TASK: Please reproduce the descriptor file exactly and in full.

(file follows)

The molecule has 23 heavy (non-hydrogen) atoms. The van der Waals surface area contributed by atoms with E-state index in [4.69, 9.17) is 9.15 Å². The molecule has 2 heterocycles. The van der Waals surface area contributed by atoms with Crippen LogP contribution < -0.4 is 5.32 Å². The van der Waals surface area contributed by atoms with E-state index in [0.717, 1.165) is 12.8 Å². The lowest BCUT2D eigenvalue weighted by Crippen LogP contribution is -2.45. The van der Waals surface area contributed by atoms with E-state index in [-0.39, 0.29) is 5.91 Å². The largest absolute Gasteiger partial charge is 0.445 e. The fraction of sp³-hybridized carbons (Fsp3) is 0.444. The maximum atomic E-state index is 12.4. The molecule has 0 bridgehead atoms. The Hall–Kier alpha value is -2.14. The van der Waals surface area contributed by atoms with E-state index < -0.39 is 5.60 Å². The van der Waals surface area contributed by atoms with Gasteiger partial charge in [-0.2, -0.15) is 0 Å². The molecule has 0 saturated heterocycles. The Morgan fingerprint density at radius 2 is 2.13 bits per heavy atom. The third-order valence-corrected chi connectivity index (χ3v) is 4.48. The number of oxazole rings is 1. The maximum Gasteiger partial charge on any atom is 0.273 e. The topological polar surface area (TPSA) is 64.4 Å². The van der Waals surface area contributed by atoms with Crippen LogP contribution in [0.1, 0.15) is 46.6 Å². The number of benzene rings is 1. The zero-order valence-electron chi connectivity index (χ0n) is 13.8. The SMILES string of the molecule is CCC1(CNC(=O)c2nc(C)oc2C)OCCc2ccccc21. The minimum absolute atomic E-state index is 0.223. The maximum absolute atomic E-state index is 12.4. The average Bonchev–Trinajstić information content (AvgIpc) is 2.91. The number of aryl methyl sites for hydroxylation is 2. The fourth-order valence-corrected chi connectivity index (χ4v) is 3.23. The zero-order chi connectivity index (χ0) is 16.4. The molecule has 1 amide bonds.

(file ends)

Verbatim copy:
The molecule has 23 heavy (non-hydrogen) atoms. The van der Waals surface area contributed by atoms with E-state index in [4.69, 9.17) is 9.15 Å². The molecule has 2 heterocycles. The van der Waals surface area contributed by atoms with Crippen LogP contribution < -0.4 is 5.32 Å². The van der Waals surface area contributed by atoms with E-state index in [0.717, 1.165) is 12.8 Å². The lowest BCUT2D eigenvalue weighted by Crippen LogP contribution is -2.45. The van der Waals surface area contributed by atoms with E-state index in [-0.39, 0.29) is 5.91 Å². The largest absolute Gasteiger partial charge is 0.445 e. The fraction of sp³-hybridized carbons (Fsp3) is 0.444. The maximum atomic E-state index is 12.4. The molecule has 0 bridgehead atoms. The Hall–Kier alpha value is -2.14. The van der Waals surface area contributed by atoms with E-state index < -0.39 is 5.60 Å². The van der Waals surface area contributed by atoms with Gasteiger partial charge in [-0.2, -0.15) is 0 Å². The molecule has 0 saturated heterocycles. The Morgan fingerprint density at radius 2 is 2.13 bits per heavy atom. The third-order valence-corrected chi connectivity index (χ3v) is 4.48. The number of oxazole rings is 1. The maximum Gasteiger partial charge on any atom is 0.273 e. The topological polar surface area (TPSA) is 64.4 Å². The van der Waals surface area contributed by atoms with Crippen LogP contribution in [0.1, 0.15) is 46.6 Å². The number of benzene rings is 1. The zero-order valence-electron chi connectivity index (χ0n) is 13.8. The SMILES string of the molecule is CCC1(CNC(=O)c2nc(C)oc2C)OCCc2ccccc21. The minimum absolute atomic E-state index is 0.223. The maximum absolute atomic E-state index is 12.4. The average Bonchev–Trinajstić information content (AvgIpc) is 2.91. The number of aryl methyl sites for hydroxylation is 2. The fourth-order valence-corrected chi connectivity index (χ4v) is 3.23. The zero-order chi connectivity index (χ0) is 16.4. The molecule has 1 amide bonds.